Show of Hands, Brewhouse Theatre, Taunton

showofhandsSHOW Of Hands are and remain one of the most entertaining, most thought-provoking, most durable and, simply, best folk bands on the circuit.

Their concert at Taunton’s recently reopened Brewhouse Theatre – a preliminary to a national tour – could hardly have been bettered.

For the benefit of the uninitiated, Show Of Hands consists of singer-songwriter Steve Knightley and multi-instrumentalist Phil Beer, enriched in recent years by the stylish double-bass playing and, when required, beautiful mezzo voice of Miranda Sykes. Knightley and Beer have been working together for rather more than forty years, and their partnership, like a fine wine, just gets better and better with increasing maturity (though I suspect one or both of them might indignantly reject any suggestion that maturity has played any part in their development).

At the Brewhouse, as is their wont, they performed for the most part Steve Knightley’s own compositions interspersed with a few covers. The idiom may be traditional folk – voice(s), guitar, fiddle (though this is just one of Phil Beer’s many instrumental skills, and he has a fine voice too), double bass; the songs pay due tribute to their roots while simultaneously striking at social and political issues of the day in a manner contemporary politicians prefer to avoid. Which folk music, of course, always did; it only became quaint and inoffensive once people forgot what the songs were really about. Credit to Show Of Hands, among all their other richly deserved credits, for reminding us that folk music isn’t just about ill-advised young women encountering passing soldiers.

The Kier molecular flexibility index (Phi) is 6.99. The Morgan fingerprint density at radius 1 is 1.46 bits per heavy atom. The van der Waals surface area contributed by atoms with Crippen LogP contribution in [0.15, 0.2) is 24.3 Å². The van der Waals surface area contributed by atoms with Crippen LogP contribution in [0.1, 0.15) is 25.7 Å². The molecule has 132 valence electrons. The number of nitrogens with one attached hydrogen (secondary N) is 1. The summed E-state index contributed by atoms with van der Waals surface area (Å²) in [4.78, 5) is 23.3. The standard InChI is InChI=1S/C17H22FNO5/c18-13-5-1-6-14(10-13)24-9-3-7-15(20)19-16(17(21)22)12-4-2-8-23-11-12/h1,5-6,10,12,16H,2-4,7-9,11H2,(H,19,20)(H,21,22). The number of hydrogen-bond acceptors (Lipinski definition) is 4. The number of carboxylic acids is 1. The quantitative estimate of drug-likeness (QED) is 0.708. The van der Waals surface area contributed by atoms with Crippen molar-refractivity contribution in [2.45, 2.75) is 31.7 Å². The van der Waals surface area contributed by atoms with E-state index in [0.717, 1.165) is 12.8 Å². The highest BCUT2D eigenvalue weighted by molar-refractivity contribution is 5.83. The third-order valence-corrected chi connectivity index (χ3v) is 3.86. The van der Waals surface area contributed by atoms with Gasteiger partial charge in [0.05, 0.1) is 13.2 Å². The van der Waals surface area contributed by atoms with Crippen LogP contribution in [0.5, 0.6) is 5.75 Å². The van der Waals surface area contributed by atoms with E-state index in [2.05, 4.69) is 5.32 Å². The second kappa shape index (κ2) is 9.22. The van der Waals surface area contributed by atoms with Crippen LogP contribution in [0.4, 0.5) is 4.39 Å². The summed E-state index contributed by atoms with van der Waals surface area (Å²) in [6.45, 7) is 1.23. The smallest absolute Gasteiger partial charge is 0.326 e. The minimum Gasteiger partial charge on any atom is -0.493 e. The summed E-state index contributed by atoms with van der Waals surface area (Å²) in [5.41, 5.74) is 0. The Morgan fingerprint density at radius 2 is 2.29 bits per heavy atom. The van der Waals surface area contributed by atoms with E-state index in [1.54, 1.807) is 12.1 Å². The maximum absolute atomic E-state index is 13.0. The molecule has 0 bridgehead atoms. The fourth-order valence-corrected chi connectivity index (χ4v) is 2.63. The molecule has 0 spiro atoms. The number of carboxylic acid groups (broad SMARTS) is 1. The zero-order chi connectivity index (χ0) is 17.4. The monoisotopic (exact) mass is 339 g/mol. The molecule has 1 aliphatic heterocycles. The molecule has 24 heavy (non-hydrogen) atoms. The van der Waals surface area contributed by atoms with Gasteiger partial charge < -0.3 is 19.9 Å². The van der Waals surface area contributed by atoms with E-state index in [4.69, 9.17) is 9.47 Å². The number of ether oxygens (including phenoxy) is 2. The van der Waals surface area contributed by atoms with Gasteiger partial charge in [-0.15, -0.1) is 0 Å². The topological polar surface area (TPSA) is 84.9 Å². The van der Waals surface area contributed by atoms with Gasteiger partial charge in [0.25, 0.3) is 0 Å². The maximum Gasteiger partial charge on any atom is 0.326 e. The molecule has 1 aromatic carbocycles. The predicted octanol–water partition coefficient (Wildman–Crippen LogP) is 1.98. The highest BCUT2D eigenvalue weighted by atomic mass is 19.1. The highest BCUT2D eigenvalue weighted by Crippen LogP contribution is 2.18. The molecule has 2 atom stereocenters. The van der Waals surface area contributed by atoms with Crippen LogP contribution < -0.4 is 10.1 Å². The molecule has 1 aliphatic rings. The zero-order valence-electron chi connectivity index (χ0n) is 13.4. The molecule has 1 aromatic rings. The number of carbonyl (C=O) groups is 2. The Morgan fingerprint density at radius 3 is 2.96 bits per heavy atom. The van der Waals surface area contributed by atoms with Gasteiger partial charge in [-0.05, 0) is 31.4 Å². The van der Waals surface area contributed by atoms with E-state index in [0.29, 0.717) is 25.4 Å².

I digress.

Show Of Hands at the Brewhouse gave both aficionados and newcomers a practically perfect evening. Knightley as presenter is perfectly attuned to the responses of a willing audience, and while his principal asset is his phenomenal talent, his looks and charisma do no harm. I don’t have space to comment on every song individually, but I was moved especially by the use of (beautifully sung) traditional folk songs in ‘Battle of the Somme’, and the revisionist adoption of similarly traditional material in ‘Widdecombe Fair’. Sydney Carter’s ‘Crow on the Cradle’ was superbly performed by Beer, and ‘The Lads in their Hundreds’ beautifully reinterpreted. And it was wonderful to be reacquainted with the bitter social awareness of ‘Country Life’ and the blistering and perpetually relevant anger of ‘AIG’.

And my all-time favourite ‘Cousin Jack’, played as an encore, made the perfect end to a near-perfect evening.


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